Tag Archives: Homicide in Berkeley
An Alameda County jury came back Thursday to recommend a sentence of death in the case against Darnell Williams Jr., who had already been found guilty of the killings in 2013 of a little girl at a sleepover and a man who was pleading for his life as he tried to run away.
The same jury found Williams guilty one month ago of those murders, along with the attempted murders of three other people and the accidental shooting of his own nephew. But, because the death penalty was a possible sentence in the case, there has been a second phase of the trial involving new evidence in recent weeks.
The jury deliberated for about a day before coming back with its verdict. Judge Jeffrey Horner said Thursday afternoon that Williams would be sentenced Sept. 21. The jury’s verdict is a recommendation the judge could ultimately reconsider.
Williams did not respond to the verdict except by looking up at the courtroom clock, which he has done often throughout the proceedings. When the judge asked him if he wanted to give up his right to be sentenced within 20 court days, he responded with a quiet “yes.” No supporters attended the hearing on his behalf.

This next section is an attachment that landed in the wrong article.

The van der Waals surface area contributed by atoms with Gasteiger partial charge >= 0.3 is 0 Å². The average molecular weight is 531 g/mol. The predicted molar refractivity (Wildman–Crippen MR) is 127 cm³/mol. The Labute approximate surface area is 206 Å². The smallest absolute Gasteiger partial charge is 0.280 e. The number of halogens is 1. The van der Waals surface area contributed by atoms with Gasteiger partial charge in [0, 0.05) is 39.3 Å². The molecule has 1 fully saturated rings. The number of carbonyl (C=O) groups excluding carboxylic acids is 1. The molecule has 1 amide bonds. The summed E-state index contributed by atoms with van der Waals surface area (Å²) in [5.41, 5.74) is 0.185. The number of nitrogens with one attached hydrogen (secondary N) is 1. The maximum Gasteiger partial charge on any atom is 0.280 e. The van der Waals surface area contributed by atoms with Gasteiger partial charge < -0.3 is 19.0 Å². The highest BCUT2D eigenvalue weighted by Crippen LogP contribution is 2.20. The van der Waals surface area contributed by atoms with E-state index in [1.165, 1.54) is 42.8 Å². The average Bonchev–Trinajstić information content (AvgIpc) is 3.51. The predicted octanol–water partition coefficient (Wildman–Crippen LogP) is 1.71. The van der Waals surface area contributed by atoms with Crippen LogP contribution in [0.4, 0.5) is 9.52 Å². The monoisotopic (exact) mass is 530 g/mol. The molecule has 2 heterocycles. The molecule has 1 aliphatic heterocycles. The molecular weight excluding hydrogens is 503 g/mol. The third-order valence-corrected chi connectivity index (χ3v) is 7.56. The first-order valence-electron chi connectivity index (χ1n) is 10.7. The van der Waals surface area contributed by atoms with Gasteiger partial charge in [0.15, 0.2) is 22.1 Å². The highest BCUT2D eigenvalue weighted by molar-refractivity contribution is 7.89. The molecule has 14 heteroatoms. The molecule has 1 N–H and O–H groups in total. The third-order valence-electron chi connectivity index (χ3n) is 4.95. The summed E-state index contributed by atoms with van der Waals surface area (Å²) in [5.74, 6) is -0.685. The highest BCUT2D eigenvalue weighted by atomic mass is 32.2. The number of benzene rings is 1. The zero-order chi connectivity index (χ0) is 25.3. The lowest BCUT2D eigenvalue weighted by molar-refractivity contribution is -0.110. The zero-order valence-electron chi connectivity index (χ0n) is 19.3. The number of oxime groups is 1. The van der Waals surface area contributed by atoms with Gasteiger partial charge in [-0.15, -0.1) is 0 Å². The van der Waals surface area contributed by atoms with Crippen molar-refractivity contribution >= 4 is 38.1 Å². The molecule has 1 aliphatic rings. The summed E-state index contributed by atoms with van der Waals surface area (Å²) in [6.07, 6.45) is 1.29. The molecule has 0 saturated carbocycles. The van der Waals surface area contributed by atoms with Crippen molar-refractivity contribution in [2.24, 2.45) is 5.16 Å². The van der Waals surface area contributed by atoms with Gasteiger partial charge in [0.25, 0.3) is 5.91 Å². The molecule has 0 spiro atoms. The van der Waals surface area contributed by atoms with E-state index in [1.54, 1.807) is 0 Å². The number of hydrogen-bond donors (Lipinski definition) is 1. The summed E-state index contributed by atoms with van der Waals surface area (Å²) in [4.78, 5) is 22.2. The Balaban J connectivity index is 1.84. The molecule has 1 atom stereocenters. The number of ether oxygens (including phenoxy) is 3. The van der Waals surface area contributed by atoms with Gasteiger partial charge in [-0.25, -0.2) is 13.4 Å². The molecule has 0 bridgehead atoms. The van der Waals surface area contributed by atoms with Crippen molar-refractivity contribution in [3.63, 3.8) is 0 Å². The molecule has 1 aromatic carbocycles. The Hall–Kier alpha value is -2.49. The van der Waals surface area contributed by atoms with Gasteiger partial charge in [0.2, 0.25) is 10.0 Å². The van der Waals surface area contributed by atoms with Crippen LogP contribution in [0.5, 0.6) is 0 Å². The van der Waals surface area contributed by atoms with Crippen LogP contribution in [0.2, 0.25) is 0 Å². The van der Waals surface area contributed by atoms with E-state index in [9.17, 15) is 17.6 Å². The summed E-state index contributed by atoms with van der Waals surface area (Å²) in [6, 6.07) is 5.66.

The case was the first one to go to trial under Alameda County District Attorney Nancy O’Malley in which she sought the death penalty. The last person in the county to be sent to death row was David Mills in 2012 after his conviction for triple murder.
O’Malley attended Thursday’s hearing, and said it was the execution of a child, and the near-deaths of two other children, that — in part — made this case so heinous and prompted her to seek the death penalty. … Continue reading »
In closing statements Tuesday in the murder trial of Darnell Williams Jr., attorneys on both sides said the 25-year-old Berkeley man was a psychopath. But they disagreed in their advice to the jury about what his sentence should be.